I don't know how many times I've gone over this with clients. People aren't looking for reasons to buy your property, they're looking for reasons not to buy your property, and, "They don't want to let me look at it," is more than sufficient reason to lose interest.
Does that have anything in common with the educated pig buyer? You bet it does. They wanted to see the pig, otherwise it was only worth the cat price (i.e. nothing unless they were starving, and then not much).
The entire process of real estate has evolved with inspections, appraisals, etcetera is precisely because the information possessed by the parties at the time of the contract is asymmetrical. That's fancy talk for the seller knows more than the buyer. The entire viewing and inspection idea has evolved from this basic fact, and the need to remedy most of the imbalance of information.
But if prospective buyers have a hard time being allowed to see the property, they are not going to make good offers. The idea is that there's probably a reason that seller won't let them look at the property, and they're most often right in that presumption.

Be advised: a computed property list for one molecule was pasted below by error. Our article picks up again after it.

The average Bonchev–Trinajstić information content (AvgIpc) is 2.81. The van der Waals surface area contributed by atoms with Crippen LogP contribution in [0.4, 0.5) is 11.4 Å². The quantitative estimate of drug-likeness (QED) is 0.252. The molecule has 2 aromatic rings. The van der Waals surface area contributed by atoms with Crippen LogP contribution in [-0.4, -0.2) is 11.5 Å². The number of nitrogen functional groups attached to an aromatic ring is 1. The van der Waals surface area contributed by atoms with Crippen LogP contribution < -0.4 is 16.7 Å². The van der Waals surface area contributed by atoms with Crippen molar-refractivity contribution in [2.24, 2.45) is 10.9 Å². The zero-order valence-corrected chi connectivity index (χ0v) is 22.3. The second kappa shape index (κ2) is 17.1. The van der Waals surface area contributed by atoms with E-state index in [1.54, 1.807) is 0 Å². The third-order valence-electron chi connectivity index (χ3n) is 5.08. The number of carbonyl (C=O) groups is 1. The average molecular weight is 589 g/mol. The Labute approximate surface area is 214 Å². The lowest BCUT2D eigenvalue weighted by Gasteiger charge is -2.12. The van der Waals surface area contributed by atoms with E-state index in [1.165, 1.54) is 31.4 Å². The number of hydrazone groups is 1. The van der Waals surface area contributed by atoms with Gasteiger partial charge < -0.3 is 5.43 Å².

Every time I start looking through MLS for property that might suit my buyer clients, I run across several of the stupidest ideas in real estate. I can handle one and usually two hour notices, but when someone asks for four, they're not likely to get it. I've got someone who wants to go look at property now, or wants me to go look at property now and get back to them on it, and I'm usually trying to shoehorn a few extras in while I'm in the neighborhood. If I can see your property, I might think it's worth my clients attention. If I can't, I definitely won't.
But four hour notices aren't anywhere near the worst: 24 hour notices are at least as common. In a way, I understand. Tenants can legally require 24 hour notice, but it's to my listing clients advantage to come up with some reason to cut that as far as possible. What are the tenants paying, $2000 per month or so? Offer to rent a storage locker for them and rebate some rent money, and your average tenant is going to agree so fast your head will spin. This kills the "I'm worried about them stealing my stuff!" angle as well. Always be ready and willing to show, and since every day the property doesn't sell not only adds carrying costs but means a (statistically) lower sales price, the money you spend generating cooperative tenants is a fantastic short term investment, better than anything short of a jackpot lottery win, and a lot more dependable.